The procurement and engineering needed is trivial. There is a decent market for a 500 Gbyte USB backup drive that works as an iPod.
2.5"HDDs would make the device too big. All HDD-based iPods used the 1.7" HDDs which had a more limited lineup. And if what I hear is correct, the new ones Toshiba was pushing were too THICK (7mm doesn't sound like much until you realize the ones in the iPods were only 5mm). From what I've heard, Toshiba no longer makes 5mm 1.7" drives.
IIRC the iPod classic uses a 1.8 inch drive, not a 2.5 inch one.
I guess there is far less demand for the 1,8 inch format, and as the article said that Tosh had developed one, I bet the cost was such with a *relatively* small run the cost meant it no longer met Apple's rapacious margin expectations
Make a new classic with SD storage but the same click-wheel interface and good battery life etc.
I feel betrayed by this axing and was only waiting for a larger capacity as my 2008 iPod is still working, as was almost every adult commuter I saw on the train this morning with an iPod classic. Its the grown-ups choice of music player as we can't afford our phones to die on us.
for real world applications, solid state is superior for media players.
Just because Apple refuses to allow you upgradeable memory doesn't mean you gotta dream of all your gigabytes you'll ever want at the time of purchase.
Hell, most people build playlists anyway and sync those, which are easily digested by any of Apple's current offerings. How many thousand hours of tunes does anyone need in their pocket? Want more, sync the other list. no big deal.
Or get a more friendly non-Apple unit where you can pop in whatever the largest capacity memory card is that fits your budget. wait a year and the next larger one comes along. If one goes bad, it's seconds to eject and replace with a fresher, faster one.
I have three iPods. A 160 thick, and a 160 thin, the one I use the most though is a 2004 black and red U2 model. I replaced the battery, and dumped the 20 Gig hard drive for a 64 Gig compact flash. I want to load the seventh Gen with 256 of flash as well. I like classic iPods, and as long as I can get the battery, I will NEVER stop using them.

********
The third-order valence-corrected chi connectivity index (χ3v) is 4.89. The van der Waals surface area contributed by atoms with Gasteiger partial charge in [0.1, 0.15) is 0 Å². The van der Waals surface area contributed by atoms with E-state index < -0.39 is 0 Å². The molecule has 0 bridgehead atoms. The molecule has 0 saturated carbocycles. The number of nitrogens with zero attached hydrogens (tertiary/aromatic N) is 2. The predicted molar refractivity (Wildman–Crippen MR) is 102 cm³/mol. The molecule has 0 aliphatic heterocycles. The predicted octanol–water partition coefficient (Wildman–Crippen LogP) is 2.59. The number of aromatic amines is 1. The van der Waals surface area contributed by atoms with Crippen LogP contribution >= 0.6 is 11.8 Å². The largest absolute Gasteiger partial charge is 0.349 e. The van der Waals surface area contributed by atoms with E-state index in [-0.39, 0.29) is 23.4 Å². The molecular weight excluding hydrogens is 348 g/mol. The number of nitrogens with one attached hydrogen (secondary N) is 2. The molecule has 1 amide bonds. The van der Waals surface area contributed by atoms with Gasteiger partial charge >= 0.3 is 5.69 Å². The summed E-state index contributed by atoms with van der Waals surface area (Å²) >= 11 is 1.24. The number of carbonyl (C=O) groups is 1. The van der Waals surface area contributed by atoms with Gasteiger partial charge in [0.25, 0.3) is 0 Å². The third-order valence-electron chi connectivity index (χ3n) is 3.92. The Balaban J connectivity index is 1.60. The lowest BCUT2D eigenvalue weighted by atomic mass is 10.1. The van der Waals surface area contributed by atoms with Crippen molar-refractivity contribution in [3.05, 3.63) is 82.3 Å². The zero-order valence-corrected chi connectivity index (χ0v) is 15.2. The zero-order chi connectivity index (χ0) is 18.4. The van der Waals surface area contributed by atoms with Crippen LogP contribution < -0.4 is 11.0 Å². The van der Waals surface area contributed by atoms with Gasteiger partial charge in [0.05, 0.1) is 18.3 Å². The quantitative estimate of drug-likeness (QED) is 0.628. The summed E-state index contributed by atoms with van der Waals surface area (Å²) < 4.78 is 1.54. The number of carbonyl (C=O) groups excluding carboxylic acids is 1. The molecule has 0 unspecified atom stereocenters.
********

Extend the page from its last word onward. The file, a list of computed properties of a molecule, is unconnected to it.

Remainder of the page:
There have always been much better alternatives to the iPod for those who are just looking for a dedicated music player and willing to do a small amount of research.
My current player of choice is the Sansa Clip+. Put RockBox on this thing, and you can use micro SD cards beyond the normal 32GB limit, so you can upgrade the capacity as the card technology moves forward. I currently have 64GB in mine, though I'm considering an upgrade to 128GB.
Additionally, it supports far more formats than any Apple device, has folder browsing and allows USB Mass Storage for data transfer (no crappy iTunes necessary, works on Linux, etc.). Sound quality is also better, it's cheaper and you can operate many functions without looking at the screen.
Great as that sounds it doesn't help if the key feature I want is easy connection to my car's stereo, including control of the player from the stalk by the steering wheel. I'm far from a fan of Apple. but the widespread 3rd party support for the classic's 30 pin dock connector made it a useful thing.
I don't drive myself, but the last car I was in had USB ports for music connectivity. I'm guessing this should allow you to use the stalk to control your music from any USB Mass Storage device, MP3 player or otherwise.
Of course, you'll be limited to the basic functionality and supported formats of the software provided by the car rather than the fancy software installed on your device, but I don't think advanced functionality and exotic formats are of much concern to those who would choose an iPod anyway.
That would be a viable alternative, if I had a USB socket on my car's stereo. However I don't, neither did my previous car. In both cases the car has a fairly basic unit, which isn't designed to have anything connected to it except a CD changer - the iPod is connected via a 3rd party box (hidden behind the dash) which makes the iPod look like a CD changer to the stereo.
Obviously I could replace the stereo with something actually designed to handle MP3s or an external player, but I'd rather have something standard looking in their than something lit up like a christmas tree (which most aftermarket units seem to be).